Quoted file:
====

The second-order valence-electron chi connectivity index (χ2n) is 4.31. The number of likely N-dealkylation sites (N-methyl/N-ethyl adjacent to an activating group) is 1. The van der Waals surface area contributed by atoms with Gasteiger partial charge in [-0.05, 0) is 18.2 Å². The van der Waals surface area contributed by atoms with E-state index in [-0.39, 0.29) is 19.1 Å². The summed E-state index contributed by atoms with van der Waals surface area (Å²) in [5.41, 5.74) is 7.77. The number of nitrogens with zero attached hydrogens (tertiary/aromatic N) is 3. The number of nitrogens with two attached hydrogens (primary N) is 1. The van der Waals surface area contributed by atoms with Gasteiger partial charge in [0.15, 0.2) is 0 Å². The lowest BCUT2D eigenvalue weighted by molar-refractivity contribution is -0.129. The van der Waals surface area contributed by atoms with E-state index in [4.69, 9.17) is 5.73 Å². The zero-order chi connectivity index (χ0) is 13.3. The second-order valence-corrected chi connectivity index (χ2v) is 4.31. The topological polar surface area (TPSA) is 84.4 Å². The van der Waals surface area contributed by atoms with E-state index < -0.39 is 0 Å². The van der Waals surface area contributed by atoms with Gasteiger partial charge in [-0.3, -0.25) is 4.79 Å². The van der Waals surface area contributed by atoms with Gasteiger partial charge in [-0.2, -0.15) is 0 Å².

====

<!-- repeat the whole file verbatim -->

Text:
The second-order valence-electron chi connectivity index (χ2n) is 4.31. The number of likely N-dealkylation sites (N-methyl/N-ethyl adjacent to an activating group) is 1. The van der Waals surface area contributed by atoms with Gasteiger partial charge in [-0.05, 0) is 18.2 Å². The van der Waals surface area contributed by atoms with E-state index in [-0.39, 0.29) is 19.1 Å². The summed E-state index contributed by atoms with van der Waals surface area (Å²) in [5.41, 5.74) is 7.77. The number of nitrogens with zero attached hydrogens (tertiary/aromatic N) is 3. The number of nitrogens with two attached hydrogens (primary N) is 1. The van der Waals surface area contributed by atoms with Gasteiger partial charge in [0.15, 0.2) is 0 Å². The lowest BCUT2D eigenvalue weighted by molar-refractivity contribution is -0.129. The van der Waals surface area contributed by atoms with E-state index in [4.69, 9.17) is 5.73 Å². The zero-order chi connectivity index (χ0) is 13.3. The second-order valence-corrected chi connectivity index (χ2v) is 4.31. The topological polar surface area (TPSA) is 84.4 Å². The van der Waals surface area contributed by atoms with E-state index < -0.39 is 0 Å². The van der Waals surface area contributed by atoms with Gasteiger partial charge in [-0.3, -0.25) is 4.79 Å². The van der Waals surface area contributed by atoms with Gasteiger partial charge in [-0.2, -0.15) is 0 Å².